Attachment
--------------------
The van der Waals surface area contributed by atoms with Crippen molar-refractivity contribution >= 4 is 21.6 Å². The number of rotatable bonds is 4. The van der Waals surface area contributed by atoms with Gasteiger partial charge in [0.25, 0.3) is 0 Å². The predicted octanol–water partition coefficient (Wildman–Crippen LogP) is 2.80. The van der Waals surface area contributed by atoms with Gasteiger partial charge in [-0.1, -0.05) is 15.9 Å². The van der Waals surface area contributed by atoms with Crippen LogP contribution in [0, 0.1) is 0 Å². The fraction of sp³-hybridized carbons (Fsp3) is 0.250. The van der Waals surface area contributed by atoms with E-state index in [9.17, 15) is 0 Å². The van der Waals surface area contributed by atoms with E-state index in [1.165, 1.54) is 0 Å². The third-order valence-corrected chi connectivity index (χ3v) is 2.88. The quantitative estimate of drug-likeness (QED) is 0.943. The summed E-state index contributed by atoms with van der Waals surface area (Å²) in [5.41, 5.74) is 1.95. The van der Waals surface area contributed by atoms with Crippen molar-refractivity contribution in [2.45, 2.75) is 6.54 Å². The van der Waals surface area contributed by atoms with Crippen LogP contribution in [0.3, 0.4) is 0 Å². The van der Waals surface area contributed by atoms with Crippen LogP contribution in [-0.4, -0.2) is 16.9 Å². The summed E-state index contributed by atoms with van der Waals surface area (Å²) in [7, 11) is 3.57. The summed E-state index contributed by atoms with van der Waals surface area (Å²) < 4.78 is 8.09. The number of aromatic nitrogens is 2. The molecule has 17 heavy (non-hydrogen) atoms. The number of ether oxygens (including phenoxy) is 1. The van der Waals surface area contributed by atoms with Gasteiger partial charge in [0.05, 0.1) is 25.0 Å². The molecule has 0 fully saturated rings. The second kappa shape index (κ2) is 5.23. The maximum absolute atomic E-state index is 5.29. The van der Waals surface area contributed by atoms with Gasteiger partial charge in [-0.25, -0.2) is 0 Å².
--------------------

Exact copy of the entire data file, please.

The van der Waals surface area contributed by atoms with Crippen molar-refractivity contribution >= 4 is 21.6 Å². The number of rotatable bonds is 4. The van der Waals surface area contributed by atoms with Gasteiger partial charge in [0.25, 0.3) is 0 Å². The predicted octanol–water partition coefficient (Wildman–Crippen LogP) is 2.80. The van der Waals surface area contributed by atoms with Gasteiger partial charge in [-0.1, -0.05) is 15.9 Å². The van der Waals surface area contributed by atoms with Crippen LogP contribution in [0, 0.1) is 0 Å². The fraction of sp³-hybridized carbons (Fsp3) is 0.250. The van der Waals surface area contributed by atoms with E-state index in [9.17, 15) is 0 Å². The van der Waals surface area contributed by atoms with E-state index in [1.165, 1.54) is 0 Å². The third-order valence-corrected chi connectivity index (χ3v) is 2.88. The quantitative estimate of drug-likeness (QED) is 0.943. The summed E-state index contributed by atoms with van der Waals surface area (Å²) in [5.41, 5.74) is 1.95. The van der Waals surface area contributed by atoms with Crippen molar-refractivity contribution in [2.45, 2.75) is 6.54 Å². The van der Waals surface area contributed by atoms with Crippen LogP contribution in [0.3, 0.4) is 0 Å². The van der Waals surface area contributed by atoms with Crippen LogP contribution in [-0.4, -0.2) is 16.9 Å². The summed E-state index contributed by atoms with van der Waals surface area (Å²) in [7, 11) is 3.57. The summed E-state index contributed by atoms with van der Waals surface area (Å²) < 4.78 is 8.09. The number of aromatic nitrogens is 2. The molecule has 17 heavy (non-hydrogen) atoms. The number of ether oxygens (including phenoxy) is 1. The van der Waals surface area contributed by atoms with Gasteiger partial charge in [0.05, 0.1) is 25.0 Å². The molecule has 0 fully saturated rings. The second kappa shape index (κ2) is 5.23. The maximum absolute atomic E-state index is 5.29. The van der Waals surface area contributed by atoms with Gasteiger partial charge in [-0.25, -0.2) is 0 Å².